S-L-O-W-I-N-G D-O-W-N TO THE SPEED OF LIFE Lessons on Leadership and Life from a Fly Fisherman
Everything moves in rhythm. Atomic particles, waves of electrons, molecules in wood, rocks, and trees, amoebas, mammals, birds, fish and reptiles, the earth, the moon, the sun, and stars… and we ourselves.
In a world alive with a myriad of rhythms, “entrainment” is the process by which these rhythms synchronize. Rhythmic entrainment is one of the great organizing principles of the world, as inescapable as gravity. And in the fast-paced era of technology, immediate gratification, and on-demand news and entertainment, the heart yearns to find its own rhythm away from the demands of consumption and pressures of the world. As the percussionist Tony Vacca once said, “If you can’t find your rhythm, you can’t find your soul.”
This summer, I experienced finding my own rhythm. I spent a day on the Bow River with Chas Waitt, an inspiring, caring, and human leader on our team, and Dana Lattery, a gifted fly-fishing guide (https://www.flyfishingbowriver.com). As a fly-fishing guide, Dana doesn’t just guide you to the fish. He guides you to yourself. The day wasn’t as much about fly fishing as it was about living connected to my heart, to each other, and to what truly matters.
And it was also a course in leadership. With the tag line, “Love People; Catch Fish,” love and service were integral principles in everything that went down: from the grace in the coffee shop to start the day, to the support, patience, and encouragement in learning to cast and untangling line, to his commitment to stewardship of the river, to how the fish were carefully handled before they were released, and to how I was treated in every interaction.
Here are a few of the lessons on leadership and life from spending a day on the river with Dana and Chas:
1. Leadership, like fly-fishing, requires a relaxed presence of mind. Fly fishing is an extremely complex process that takes time and experience. You don’t have to be perfect, but you miss opportunities if you aren’t present. You must, for example, wait and watch for any sign of movement in the water, mending when needed, and make sure the fishing line drifts naturally and effortlessly. This is the mastery behind guiding that enables Dana to make it look easy. But he’s paid attention for years so he can take his students to the fish with such accuracy it truly seems like magic.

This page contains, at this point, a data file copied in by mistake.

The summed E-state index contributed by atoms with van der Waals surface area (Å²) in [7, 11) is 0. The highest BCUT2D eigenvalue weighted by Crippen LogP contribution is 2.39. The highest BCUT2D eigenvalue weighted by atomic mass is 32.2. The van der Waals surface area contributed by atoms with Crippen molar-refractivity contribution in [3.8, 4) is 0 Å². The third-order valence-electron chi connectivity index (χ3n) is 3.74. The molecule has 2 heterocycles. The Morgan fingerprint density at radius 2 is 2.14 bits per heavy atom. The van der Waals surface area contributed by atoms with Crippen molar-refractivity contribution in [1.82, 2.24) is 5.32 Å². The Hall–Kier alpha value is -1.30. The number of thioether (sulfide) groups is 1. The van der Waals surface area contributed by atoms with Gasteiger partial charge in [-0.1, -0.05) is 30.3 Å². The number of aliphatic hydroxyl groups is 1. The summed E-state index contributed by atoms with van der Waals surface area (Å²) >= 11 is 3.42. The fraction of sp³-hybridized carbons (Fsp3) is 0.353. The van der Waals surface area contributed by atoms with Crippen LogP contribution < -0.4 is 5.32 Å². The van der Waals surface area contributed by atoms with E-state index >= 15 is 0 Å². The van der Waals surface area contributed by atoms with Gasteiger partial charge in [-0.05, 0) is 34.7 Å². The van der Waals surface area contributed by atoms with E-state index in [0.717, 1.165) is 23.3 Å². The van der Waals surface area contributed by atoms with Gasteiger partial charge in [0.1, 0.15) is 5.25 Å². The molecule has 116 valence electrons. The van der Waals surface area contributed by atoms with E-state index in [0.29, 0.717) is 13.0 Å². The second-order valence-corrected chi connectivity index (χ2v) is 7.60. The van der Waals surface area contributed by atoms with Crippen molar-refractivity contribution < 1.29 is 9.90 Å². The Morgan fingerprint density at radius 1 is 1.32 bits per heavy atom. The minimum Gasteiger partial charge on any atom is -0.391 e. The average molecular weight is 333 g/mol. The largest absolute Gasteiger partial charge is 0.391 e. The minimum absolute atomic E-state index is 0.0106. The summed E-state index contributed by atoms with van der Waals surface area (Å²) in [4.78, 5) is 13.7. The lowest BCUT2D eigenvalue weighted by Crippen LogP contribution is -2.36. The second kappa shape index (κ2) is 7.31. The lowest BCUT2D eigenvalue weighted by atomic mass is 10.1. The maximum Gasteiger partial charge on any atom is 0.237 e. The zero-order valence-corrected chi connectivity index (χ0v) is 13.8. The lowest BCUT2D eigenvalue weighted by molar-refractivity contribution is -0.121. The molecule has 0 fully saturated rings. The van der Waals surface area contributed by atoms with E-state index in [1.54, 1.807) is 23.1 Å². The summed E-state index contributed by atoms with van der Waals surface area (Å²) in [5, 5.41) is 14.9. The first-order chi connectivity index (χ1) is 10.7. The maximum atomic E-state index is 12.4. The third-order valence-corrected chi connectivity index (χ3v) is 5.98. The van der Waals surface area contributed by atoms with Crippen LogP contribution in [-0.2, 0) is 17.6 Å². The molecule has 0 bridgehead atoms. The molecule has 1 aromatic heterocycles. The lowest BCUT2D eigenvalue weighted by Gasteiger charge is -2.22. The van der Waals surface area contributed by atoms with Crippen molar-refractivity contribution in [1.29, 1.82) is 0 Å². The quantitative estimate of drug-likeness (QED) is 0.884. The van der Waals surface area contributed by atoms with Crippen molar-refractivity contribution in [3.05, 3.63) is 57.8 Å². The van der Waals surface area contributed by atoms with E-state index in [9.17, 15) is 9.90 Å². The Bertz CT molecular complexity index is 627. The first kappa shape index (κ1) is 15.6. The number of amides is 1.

2. You’ll never see a hearse pulling a U-Haul. No matter how many fish you catch, they all go back into the river. No matter what you accumulate, accomplish, or achieve in life, it all goes back into the river of life when it’s over. All that ever truly counts in life is the experience you have, the person you become, and the difference you make along the way. Life is lived in the present.
3. You won’t find ego in authentic leadership. Kindness crowds out arrogance. A genuine interest in others and what they care about replaces making yourself look good. Your self-confidence allows others to grow and flourish in an atmosphere of support because you don’t need the approval of others to evaluate yourself or make yourself look better than you are. Even the masters know they aren’t the smartest person on the boat.
4. Humanity is more important than the illusion of perfection. You don’t have to be perfect or create an appearance of flawlessness to be called a leader. Being human, creating a safe place to make mistakes and learn and grow and be inspired together, is some of what it takes to be a leader.
5. It’s all about showing up. None of this matters if you don’t show up. Accountability isn’t just about being able to be counted on when it’s easy. It’s about being there in the grind. It’s about embracing the suck. Showing up not only earns self-respect. Showing up inspires the respect and love of everyone around you.
6. Service is at the core. Servant leadership is a timeless approach that emphasises your priority as a leader: to attend to the people in your care. You won’t win in the marketplace until you win in the workplace. Take care of your people so they will take care of their people.
7. Fly-fishing is a call to simplicity that makes leadership and life better. The art of being authentic is really the art of being, of knowing and living in harmony with ourselves, connecting with the highest possibilities of our nature. And being connected with our nature requires being connected with nature. This requires stopping, disconnecting from the distractions and demands, and being present to the world around you. The good life and good work require good leisure: not just time that we are not on the job, but that is free from pressing expectations. Simple living doesn’t necessarily mean a quiet life. It can be filled with challenges and excitement. But it is important to take time to go slowly and to do things at the pace they are meant to be experienced – such as when eating a meal, talking with a colleague, returning an email, telling a story to a child, or walking the dog.
Discovering your authentic leadership concerns not the what and how but the who: who we are and the source from which we operate, both individually and collectively. We are clever people, efficient and high-powered, but in the zeal to get things done we can forget our humanity and the simple art of living. Let us make a resolve that we will begin to relax and saunter and be present, and take time to meditate and watch the sun go down behind the hill. Let us be good to ourselves. Let us s-l-o-w d-o-w-n to the speed of life.